You’ve just graduated from a premier university with your undergrad or MBA, and you’re primed and ready to join the workforce. Does a high-priced education translate into highly-paid position for a first job? The Sharp Decisions Magic 8-Ball says, ‘Outlook not so good.’
Recruiter: So, what are you looking for salary-wise?
Candidate: I just graduated from _______ University…
Recruiter: That sounds great. But what sort of salary are you looking for?
Candidate: Probably $60-$70,000.
Recruiter: Do you have any previous experience?
Candidate: I have my MBA.
Recruiter: I meant work.
Recruiter: Well, you may need to adjust your expectations a bit on the compensation.
Candidate: But I just graduated from _______ University!
We speak with many recent graduates looking to take the first step in their careers, and they face similar challenges to people that are looking to re-enter the job market. Since you’re likely not blessed with a deep job history to draw from, you’re not operating from a strong bargaining position. The economy is still struggling, and jobs are at a premium making it a buyer’s market.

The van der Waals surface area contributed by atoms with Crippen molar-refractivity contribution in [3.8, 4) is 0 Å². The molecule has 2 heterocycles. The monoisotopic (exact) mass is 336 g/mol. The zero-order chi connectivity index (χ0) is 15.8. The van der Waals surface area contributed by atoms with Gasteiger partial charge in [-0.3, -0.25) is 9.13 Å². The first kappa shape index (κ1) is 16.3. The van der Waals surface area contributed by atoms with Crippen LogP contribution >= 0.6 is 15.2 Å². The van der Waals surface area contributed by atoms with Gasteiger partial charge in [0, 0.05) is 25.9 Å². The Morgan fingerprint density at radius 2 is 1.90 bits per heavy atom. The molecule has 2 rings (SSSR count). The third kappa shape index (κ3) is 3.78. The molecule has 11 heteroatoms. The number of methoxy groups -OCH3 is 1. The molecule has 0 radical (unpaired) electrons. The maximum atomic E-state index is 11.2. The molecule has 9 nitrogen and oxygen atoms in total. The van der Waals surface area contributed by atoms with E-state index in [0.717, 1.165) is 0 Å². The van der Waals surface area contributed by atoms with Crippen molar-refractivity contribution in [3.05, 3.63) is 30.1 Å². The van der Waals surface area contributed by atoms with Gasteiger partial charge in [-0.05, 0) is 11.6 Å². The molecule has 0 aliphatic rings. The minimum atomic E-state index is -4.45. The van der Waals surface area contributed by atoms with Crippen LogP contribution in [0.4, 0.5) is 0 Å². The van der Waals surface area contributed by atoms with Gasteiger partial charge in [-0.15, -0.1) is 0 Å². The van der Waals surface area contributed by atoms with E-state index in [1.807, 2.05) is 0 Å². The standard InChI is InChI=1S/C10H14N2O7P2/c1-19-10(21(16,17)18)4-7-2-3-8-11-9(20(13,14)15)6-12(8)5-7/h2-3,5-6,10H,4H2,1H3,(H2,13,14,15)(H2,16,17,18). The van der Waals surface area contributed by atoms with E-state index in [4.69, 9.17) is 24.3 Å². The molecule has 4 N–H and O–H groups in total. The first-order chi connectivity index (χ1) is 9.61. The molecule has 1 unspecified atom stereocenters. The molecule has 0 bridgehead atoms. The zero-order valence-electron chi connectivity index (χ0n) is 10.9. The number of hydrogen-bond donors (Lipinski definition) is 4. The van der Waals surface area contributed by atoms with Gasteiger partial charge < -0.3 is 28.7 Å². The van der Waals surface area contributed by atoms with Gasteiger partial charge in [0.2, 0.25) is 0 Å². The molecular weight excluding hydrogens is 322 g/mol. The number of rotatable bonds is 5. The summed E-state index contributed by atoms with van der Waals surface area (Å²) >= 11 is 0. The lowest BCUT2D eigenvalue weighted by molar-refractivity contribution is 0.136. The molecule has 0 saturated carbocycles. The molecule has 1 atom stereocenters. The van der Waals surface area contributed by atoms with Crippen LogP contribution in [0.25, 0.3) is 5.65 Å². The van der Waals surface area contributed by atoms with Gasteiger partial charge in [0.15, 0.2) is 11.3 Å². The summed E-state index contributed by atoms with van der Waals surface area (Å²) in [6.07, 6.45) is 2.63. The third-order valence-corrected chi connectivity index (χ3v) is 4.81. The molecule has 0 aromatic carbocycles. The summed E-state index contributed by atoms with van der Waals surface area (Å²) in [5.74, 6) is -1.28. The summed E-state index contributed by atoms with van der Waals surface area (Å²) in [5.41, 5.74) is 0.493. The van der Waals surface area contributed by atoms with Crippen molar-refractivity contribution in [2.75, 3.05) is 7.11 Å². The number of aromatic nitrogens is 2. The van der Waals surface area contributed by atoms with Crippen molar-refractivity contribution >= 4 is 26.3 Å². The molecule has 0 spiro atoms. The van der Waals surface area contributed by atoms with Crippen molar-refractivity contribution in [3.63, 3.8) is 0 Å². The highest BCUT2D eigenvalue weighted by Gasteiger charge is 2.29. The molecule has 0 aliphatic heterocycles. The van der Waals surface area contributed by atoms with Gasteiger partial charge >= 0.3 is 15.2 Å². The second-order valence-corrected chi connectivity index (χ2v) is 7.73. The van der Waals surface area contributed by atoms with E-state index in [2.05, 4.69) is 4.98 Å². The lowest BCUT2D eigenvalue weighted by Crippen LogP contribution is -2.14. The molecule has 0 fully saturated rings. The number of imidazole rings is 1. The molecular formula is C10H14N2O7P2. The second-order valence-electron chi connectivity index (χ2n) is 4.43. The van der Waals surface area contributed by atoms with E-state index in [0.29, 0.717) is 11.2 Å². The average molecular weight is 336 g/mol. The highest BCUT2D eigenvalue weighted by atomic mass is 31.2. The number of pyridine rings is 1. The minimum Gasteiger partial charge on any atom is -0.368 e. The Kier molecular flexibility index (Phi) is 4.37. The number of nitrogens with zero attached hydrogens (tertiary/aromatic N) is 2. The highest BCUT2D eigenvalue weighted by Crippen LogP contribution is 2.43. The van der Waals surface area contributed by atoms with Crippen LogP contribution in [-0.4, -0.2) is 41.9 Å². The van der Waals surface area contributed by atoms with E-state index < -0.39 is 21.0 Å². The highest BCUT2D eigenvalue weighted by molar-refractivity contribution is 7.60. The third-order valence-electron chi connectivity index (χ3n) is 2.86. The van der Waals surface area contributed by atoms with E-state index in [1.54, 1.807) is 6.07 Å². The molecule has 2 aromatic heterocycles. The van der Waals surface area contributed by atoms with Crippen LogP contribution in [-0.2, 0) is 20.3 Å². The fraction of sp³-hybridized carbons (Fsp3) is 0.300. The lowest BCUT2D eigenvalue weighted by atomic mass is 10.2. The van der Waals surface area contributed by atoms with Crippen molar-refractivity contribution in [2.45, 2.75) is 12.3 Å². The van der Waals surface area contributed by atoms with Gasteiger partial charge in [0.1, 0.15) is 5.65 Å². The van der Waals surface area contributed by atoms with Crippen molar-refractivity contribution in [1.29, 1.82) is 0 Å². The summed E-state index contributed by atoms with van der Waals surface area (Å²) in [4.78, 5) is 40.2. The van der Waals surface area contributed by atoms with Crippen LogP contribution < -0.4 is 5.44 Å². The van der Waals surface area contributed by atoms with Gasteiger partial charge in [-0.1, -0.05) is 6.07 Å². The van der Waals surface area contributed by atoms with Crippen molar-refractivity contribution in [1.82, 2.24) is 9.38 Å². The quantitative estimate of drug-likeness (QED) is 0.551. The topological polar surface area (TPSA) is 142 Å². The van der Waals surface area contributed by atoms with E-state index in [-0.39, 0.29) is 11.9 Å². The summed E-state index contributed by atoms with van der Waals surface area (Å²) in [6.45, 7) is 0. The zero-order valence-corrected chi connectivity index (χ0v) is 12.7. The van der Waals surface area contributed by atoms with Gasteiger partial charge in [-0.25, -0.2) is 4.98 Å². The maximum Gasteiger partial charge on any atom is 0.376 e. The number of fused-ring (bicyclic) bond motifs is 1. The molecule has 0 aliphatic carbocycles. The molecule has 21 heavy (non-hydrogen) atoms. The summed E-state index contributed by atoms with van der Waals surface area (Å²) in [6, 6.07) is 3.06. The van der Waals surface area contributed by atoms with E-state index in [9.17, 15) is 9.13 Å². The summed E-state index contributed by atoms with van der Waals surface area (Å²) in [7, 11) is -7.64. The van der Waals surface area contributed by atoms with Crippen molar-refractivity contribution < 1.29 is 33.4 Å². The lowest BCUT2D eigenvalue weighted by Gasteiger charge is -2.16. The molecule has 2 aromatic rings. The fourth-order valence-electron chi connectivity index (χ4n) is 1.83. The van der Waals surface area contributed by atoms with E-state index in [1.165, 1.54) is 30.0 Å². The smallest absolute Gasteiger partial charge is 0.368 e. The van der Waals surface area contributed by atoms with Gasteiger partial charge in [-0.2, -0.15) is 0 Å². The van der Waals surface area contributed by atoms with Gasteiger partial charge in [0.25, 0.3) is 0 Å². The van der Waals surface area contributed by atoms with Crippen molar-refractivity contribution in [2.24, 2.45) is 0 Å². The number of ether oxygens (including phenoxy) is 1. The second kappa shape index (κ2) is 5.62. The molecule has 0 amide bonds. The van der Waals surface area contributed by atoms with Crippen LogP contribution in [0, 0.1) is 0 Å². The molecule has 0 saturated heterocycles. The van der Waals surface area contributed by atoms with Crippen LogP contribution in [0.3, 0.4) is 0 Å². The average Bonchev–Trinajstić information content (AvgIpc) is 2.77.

Companies are inundated with resumes from the out-of-work and seeking-work, and tend (fairly or not) to skew towards candidates that are currently working. In our experience, where you graduate from does matter, and can help get you in the door of certain companies. However, when it comes to salary, most companies have an established organizational structure or pay scale in place, and whether you hold a degree from a $50,000 per year university or a $3000 per year community college, you’re still low on the totem pole when you arrive.
Coming from a renown school can certainly help make inroads for some opportunities, are there are some exceptions, but don’t expect to hit the lottery right after graduation.